The detection of gravitational waves from extreme-mass-ratio inspirals (EMRI) binaries, comprising a stellar-mass compact object orbiting around a massive black hole, is one of the main targets for low-frequency gravitational-wave detectors in space, like the Laser Interferometer Space Antenna (LISA) or evolved LISA/New Gravitational Observatory (eLISA/NGO). The long-duration gravitational-waveforms emitted by such systems encode the structure of the strong field region of the massive black hole, in which the inspiral occurs. The detection and analysis of EMRIs will therefore allow us to study the geometry of massive black holes and determine whether their nature is as predicted by general relativity and even to test whether general relativity is the correct theory to describe the dynamics of these systems. To achieve this, EMRI modeling in alternative theories of gravity is required to describe the generation of gravitational waves. However, up to now, only a restricted class of theories has been investigated. In this paper, we explore to what extent EMRI observations with a space-based gravitational-wave observatory like LISA or eLISA/NGO might be able to distinguish between general relativity and a particular modification of it, known as dynamical Chern-Simons modified gravity. Our analysis is based on a parameter estimation study which uses approximate gravitational waveforms obtained via a radiative-adiabatic method. In this framework, the trajectory of the stellar object is modeled as a sequence of geodesics in the spacetime of the modified-gravity massive black hole. The evolution between geodesics is determined by flux formulae based on general relativistic post-Newtonian and black hole perturbation theory computations. Once the trajectory of the stellar compact object has been obtained, the waveforms are computed using the standard multipole formulae for gravitational radiation applied to this trajectory. Our analysis is restricted to a five-dimensional subspace of the EMRI configuration space, including a Chern-Simons parameter which controls the strength of gravitational deviations from general relativity. We find that, if dynamical Chern-Simons modified gravity is the correct theory, an observatory like LISA or even eLISA/NGO should be able to measure the Chern-Simons parameter with fractional errors below 5%. If general relativity is the true theory, these observatories should put bounds on this parameter at the level ξ1 /4<104km, which is four orders of magnitude better than current Solar System bounds. © 2012 American Physical Society.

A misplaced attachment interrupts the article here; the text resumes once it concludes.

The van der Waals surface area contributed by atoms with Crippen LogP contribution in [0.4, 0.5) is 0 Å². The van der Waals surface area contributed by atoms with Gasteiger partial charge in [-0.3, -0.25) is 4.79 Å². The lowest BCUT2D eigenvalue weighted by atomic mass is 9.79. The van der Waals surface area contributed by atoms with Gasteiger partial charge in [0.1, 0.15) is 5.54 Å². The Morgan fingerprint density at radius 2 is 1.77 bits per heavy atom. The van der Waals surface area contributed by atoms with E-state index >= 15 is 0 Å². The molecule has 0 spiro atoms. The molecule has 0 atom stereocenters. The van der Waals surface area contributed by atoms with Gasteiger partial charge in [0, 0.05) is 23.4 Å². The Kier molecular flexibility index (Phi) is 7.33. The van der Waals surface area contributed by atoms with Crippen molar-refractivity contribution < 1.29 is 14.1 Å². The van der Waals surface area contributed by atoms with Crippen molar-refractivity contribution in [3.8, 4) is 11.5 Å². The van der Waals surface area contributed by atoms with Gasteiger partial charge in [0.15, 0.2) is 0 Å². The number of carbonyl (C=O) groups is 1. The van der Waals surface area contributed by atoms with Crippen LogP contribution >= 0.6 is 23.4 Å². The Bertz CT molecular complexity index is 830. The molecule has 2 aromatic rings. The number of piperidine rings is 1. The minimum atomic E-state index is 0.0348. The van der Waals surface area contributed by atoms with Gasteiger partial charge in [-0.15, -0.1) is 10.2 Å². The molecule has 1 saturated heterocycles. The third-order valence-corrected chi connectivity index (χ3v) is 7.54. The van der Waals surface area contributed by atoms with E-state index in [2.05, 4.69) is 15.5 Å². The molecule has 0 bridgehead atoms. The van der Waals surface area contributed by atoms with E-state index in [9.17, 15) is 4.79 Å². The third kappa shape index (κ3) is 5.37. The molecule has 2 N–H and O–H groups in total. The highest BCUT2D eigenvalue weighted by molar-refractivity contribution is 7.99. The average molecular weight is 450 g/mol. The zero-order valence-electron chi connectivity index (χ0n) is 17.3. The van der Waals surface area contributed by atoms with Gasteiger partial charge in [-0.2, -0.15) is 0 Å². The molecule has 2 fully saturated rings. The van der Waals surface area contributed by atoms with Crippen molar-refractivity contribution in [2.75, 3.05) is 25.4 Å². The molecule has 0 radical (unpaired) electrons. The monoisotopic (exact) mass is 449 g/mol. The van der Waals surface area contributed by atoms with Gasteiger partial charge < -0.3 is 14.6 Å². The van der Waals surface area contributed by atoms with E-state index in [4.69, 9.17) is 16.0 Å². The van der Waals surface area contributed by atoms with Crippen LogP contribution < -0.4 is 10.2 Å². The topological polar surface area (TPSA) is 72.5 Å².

|Journal||Physical Review D - Particles, Fields, Gravitation and Cosmology|
|Publication status||Published - 7 Aug 2012|